So appropriately, under “Conclusion,” the petition jumps to the conclusion that because the board of governors’ purposes include “upholding the honor, integrity, professionalism and dignity of the profession of law and the enhancement of the professional competence and ethical conduct of members of the bar . . . mandatory education in abuse, addiction and mental health is necessary.” And it’s also “essential to public protection.”

More lawyer shape-shifting in the offing.

In September last year, the Florida Supreme Court approved a rule amendment granting Florida the dubious distinction of being first to require lawyers to take at least three hours of CLE in an approved technology program as part of the 33 total hours of CLE that Florida lawyers are forced to take over a three-year period. More than half the states have adopted the duty of technology competence for lawyers. It’s only a matter of time before other jurisdictions follow Florida and start demanding mandatory CLE in technology courses, too.

The ABA is the organization we have to ‘thank’ for these new recommended mandates, including mandatory substance abuse CLE. And it now has one more recommended lawyer transformation encumbrance in the works. Be on the look out for mandatory diversity continuing legal education.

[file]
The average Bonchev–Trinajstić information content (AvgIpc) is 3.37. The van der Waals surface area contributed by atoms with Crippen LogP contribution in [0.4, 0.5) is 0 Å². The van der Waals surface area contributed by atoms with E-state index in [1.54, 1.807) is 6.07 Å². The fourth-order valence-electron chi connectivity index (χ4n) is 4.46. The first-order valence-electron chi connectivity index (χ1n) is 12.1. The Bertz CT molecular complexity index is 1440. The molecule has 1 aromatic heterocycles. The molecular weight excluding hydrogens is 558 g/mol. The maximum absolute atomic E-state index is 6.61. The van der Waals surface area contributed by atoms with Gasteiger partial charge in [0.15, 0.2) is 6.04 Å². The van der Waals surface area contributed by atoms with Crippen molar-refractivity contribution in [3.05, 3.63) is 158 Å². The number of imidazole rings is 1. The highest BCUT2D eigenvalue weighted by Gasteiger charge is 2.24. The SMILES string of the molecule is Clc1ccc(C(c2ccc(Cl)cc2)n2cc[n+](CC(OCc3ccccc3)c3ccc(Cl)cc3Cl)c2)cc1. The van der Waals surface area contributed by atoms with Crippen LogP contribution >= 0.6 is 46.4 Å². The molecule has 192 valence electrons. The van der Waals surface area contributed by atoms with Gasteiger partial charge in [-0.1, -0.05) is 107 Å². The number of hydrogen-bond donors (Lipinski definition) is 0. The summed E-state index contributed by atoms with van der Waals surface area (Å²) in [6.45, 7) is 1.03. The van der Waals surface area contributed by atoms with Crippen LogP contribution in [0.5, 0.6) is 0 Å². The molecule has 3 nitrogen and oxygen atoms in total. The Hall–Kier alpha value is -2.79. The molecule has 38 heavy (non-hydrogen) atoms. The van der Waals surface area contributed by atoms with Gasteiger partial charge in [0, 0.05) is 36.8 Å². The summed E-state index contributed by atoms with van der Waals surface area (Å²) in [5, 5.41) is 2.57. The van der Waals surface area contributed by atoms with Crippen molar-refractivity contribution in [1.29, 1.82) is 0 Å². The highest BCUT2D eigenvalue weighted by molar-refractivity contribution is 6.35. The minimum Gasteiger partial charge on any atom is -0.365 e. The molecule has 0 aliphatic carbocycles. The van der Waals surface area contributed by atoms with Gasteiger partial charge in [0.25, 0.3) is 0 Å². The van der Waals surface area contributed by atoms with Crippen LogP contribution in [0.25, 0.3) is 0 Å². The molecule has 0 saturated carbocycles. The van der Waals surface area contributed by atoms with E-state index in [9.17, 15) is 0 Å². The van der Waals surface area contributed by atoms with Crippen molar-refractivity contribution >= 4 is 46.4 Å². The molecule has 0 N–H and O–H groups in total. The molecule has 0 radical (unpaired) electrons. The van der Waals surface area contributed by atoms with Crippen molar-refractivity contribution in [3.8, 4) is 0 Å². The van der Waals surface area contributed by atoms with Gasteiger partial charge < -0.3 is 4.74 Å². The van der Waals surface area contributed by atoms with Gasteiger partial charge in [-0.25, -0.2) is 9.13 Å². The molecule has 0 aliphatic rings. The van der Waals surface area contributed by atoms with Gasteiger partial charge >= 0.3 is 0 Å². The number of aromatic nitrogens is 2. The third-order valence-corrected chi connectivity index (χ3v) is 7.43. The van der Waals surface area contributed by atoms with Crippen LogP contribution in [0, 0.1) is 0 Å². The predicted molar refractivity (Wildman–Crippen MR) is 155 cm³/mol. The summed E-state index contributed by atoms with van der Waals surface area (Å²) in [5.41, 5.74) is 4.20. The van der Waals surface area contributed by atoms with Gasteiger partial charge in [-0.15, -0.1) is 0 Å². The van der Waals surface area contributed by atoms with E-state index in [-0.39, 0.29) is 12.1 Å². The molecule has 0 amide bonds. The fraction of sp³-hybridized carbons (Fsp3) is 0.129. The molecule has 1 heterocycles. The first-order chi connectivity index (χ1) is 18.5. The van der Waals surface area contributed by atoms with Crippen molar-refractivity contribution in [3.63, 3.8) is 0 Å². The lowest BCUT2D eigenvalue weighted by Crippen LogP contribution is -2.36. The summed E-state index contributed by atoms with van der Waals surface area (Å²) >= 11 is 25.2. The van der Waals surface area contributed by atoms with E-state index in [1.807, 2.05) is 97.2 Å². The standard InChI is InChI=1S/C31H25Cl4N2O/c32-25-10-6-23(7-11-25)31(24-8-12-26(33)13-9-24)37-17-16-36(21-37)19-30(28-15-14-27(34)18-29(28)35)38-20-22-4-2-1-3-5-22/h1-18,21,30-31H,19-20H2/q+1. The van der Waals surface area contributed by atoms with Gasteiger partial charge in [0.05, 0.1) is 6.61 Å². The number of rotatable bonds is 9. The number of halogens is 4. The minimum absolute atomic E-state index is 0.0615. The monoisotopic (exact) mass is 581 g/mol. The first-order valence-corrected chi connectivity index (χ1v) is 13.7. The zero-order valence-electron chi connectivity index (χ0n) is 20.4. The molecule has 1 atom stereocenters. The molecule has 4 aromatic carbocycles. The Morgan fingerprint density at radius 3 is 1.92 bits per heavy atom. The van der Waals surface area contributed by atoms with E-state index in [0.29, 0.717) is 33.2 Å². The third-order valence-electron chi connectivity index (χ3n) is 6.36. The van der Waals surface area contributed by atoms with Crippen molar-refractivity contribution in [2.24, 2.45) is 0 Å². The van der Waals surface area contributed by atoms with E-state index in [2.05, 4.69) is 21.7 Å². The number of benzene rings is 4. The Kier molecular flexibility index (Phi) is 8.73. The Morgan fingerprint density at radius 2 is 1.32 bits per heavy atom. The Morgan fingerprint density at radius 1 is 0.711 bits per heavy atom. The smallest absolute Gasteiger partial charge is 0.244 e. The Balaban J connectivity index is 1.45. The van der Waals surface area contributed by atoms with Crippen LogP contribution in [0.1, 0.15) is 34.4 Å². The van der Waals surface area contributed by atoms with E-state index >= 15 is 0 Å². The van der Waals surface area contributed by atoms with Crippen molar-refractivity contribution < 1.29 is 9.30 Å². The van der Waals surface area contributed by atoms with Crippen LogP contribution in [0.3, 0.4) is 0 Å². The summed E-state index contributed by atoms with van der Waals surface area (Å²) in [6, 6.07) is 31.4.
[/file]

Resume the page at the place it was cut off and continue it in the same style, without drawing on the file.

Not satisfied with approving a new diversity policy for itself directing its ABA CLE program panelists be diverse, last June the ABA passed Resolution 107.  It asks “licensing and regulatory authorities that require MCLE to make diversity and inclusion programs a separate credit, but without increasing the total number of hours required.”

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Photo credit: “Surprise,” by Erik Cleves Kristensen at Flickr Creative Commons attribution license; “the view from below” by David Long at Flickr Creative Commons attribution license.

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Had I waited another day, I could’ve added one more head shake to my last post. Last night, the Arizona Republic reported Jodi Arias prosecutor Juan Martinez would not be disciplined over the publication of his book about the Jodi Arias murder trial.